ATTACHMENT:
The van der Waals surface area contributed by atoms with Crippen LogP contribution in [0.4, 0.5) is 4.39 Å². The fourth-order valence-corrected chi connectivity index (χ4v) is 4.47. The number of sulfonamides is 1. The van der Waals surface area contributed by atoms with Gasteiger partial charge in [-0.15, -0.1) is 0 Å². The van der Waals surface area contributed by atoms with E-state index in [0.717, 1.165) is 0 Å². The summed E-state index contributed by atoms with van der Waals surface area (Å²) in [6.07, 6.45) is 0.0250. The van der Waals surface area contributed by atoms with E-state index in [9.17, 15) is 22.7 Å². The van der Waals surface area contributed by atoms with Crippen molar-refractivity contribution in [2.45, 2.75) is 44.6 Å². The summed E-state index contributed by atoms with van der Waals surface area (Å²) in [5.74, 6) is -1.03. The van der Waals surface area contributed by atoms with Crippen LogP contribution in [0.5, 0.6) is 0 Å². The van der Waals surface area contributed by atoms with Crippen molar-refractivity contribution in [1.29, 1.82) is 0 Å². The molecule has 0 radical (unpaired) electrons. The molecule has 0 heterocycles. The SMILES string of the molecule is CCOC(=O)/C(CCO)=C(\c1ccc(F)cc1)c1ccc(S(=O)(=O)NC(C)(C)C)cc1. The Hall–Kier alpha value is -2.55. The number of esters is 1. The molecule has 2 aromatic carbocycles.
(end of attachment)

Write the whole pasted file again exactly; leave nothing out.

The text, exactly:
The van der Waals surface area contributed by atoms with Crippen LogP contribution in [0.4, 0.5) is 4.39 Å². The fourth-order valence-corrected chi connectivity index (χ4v) is 4.47. The number of sulfonamides is 1. The van der Waals surface area contributed by atoms with Gasteiger partial charge in [-0.15, -0.1) is 0 Å². The van der Waals surface area contributed by atoms with E-state index in [0.717, 1.165) is 0 Å². The summed E-state index contributed by atoms with van der Waals surface area (Å²) in [6.07, 6.45) is 0.0250. The van der Waals surface area contributed by atoms with E-state index in [9.17, 15) is 22.7 Å². The van der Waals surface area contributed by atoms with Crippen molar-refractivity contribution in [2.45, 2.75) is 44.6 Å². The summed E-state index contributed by atoms with van der Waals surface area (Å²) in [5.74, 6) is -1.03. The van der Waals surface area contributed by atoms with Crippen LogP contribution in [0.5, 0.6) is 0 Å². The van der Waals surface area contributed by atoms with Crippen molar-refractivity contribution in [1.29, 1.82) is 0 Å². The molecule has 0 radical (unpaired) electrons. The molecule has 0 heterocycles. The SMILES string of the molecule is CCOC(=O)/C(CCO)=C(\c1ccc(F)cc1)c1ccc(S(=O)(=O)NC(C)(C)C)cc1. The Hall–Kier alpha value is -2.55. The number of esters is 1. The molecule has 2 aromatic carbocycles.